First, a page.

When I reach Joan Nathan at her home in D.C., I hear the rattling of pots and pans. She’s giving instructions to someone in the kitchen. “Is this a bad time?” I ask. “I can call later.” She tells me it’s fine—she’s just picking up after a fundraiser she hosted the previous evening with guest chef Alice Waters of Chez Panisse. Nathan, a two-time James Beard award-winning cookbook author and New York Times food columnist, is well-known for her PBS series "Jewish Cooking in America with Joan Nathan." We settle down to discuss her latest opus, Quiches, Kugels and Couscous: My Search for Jewish Cooking in France (Knopf, 2010).
As with all of Nathan’s projects, this book is packed with information. More than a cookbook, the pages are rich with photos, essays and the intricate history of how immigration brought one of the largest Jewish populations in the world to France. And with them came a bounty of food from North Africa, Middle Europe and the Caucasus. Add to that the requirements of kashruth—keeping kosher—and you have the intriguing evolution of Jewish-French gastronomy in the food capital of the world.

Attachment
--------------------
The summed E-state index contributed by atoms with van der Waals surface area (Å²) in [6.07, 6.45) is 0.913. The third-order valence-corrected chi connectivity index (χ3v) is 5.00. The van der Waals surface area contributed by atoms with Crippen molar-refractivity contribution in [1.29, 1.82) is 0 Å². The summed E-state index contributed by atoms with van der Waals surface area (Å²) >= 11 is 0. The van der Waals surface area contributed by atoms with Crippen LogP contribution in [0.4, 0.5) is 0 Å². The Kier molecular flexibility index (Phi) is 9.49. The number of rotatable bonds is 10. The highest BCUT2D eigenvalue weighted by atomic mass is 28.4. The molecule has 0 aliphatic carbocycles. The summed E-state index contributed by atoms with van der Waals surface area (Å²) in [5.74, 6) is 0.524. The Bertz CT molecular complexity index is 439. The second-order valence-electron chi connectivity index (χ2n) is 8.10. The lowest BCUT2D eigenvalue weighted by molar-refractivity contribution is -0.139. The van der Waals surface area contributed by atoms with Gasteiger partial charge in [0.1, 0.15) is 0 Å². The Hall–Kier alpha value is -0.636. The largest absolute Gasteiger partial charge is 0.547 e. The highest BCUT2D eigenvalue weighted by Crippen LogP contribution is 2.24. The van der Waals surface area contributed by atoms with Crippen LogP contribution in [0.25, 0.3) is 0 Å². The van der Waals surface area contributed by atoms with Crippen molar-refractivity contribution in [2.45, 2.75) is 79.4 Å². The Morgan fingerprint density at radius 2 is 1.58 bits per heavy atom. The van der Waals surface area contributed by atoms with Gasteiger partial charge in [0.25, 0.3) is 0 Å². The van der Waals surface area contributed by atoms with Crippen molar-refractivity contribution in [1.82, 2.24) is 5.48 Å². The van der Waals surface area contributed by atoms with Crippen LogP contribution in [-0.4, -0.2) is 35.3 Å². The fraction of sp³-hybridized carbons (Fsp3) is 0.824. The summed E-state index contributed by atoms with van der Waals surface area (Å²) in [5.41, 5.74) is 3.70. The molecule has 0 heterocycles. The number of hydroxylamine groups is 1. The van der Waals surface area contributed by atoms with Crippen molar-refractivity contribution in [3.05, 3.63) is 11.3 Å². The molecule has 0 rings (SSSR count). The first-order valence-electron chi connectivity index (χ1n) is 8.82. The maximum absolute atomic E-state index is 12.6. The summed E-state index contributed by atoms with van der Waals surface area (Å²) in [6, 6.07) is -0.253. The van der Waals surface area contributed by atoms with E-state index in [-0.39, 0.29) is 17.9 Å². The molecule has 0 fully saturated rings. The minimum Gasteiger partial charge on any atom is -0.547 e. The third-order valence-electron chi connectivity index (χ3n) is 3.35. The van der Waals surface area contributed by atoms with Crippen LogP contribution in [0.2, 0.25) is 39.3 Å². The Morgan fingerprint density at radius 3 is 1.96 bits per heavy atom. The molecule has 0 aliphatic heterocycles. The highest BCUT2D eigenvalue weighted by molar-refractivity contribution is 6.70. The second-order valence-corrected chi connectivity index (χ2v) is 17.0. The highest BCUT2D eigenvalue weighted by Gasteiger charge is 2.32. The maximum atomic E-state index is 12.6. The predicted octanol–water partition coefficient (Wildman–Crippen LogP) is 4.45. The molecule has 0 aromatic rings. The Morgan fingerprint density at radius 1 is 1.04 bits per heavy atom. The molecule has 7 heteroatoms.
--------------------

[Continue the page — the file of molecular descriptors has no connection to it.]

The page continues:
Nathan traveled throughout France to unearth the secrets of this semi-hidden cuisine. She followed her research to cities, towns and villages, finding recipes and the people who still carried them through two millenniums of Jewish presence in France. From Alsace in the north, to the bistros of Paris, to the bustling seaports of the south, Nathan discovered that much of French cuisine has roots in the Jewish tradition.
“Since most people think there aren’t so many Jews in France, I used the title as a metaphor,” Nathan says. “France happens to be the country with the third largest Jewish community in the world, about 600,000—a presence that has gone back at least 2,000 years, so they are in fact, very French. Thus ‘quiche,’ representing Jewish cooking as assimilated into mainstream French cuisine. ‘Kugel,’ a symbol of the true origins of Ashkenazic cooking—Alsace and Southern Germany, where dishes like knoedel, chopped liver and of course, kugel, were developed. And ‘couscous,’ as North African Jews comprise almost half the population of Jews in France today and love to eat couscous on the Sabbath.”
The recipes in Nathan’s book are plentiful and mouthwatering. Standards like kugel and latkes, as well as exotic dishes such as Moroccan chicken with olives and preserved lemons, are luring me to the kitchen. (For readers who’d like to try that dish and a wonderful lemon tart, recipes are posed here: bit.ly/nathanrecipe.)
Nathan will be in Albuquerque on Saturday, Feb. 5, for a book signing and fundraising event to benefit Solomon Schechter Day School. The fundraiser takes place at a private home and includes dinner and drinks with Nathan, a brief discussion of her research, a demo of a recipe, and an autographed copy of her book. Tickets are $130. Reservations are limited to 100. For information and to RSVP, call 232-2325.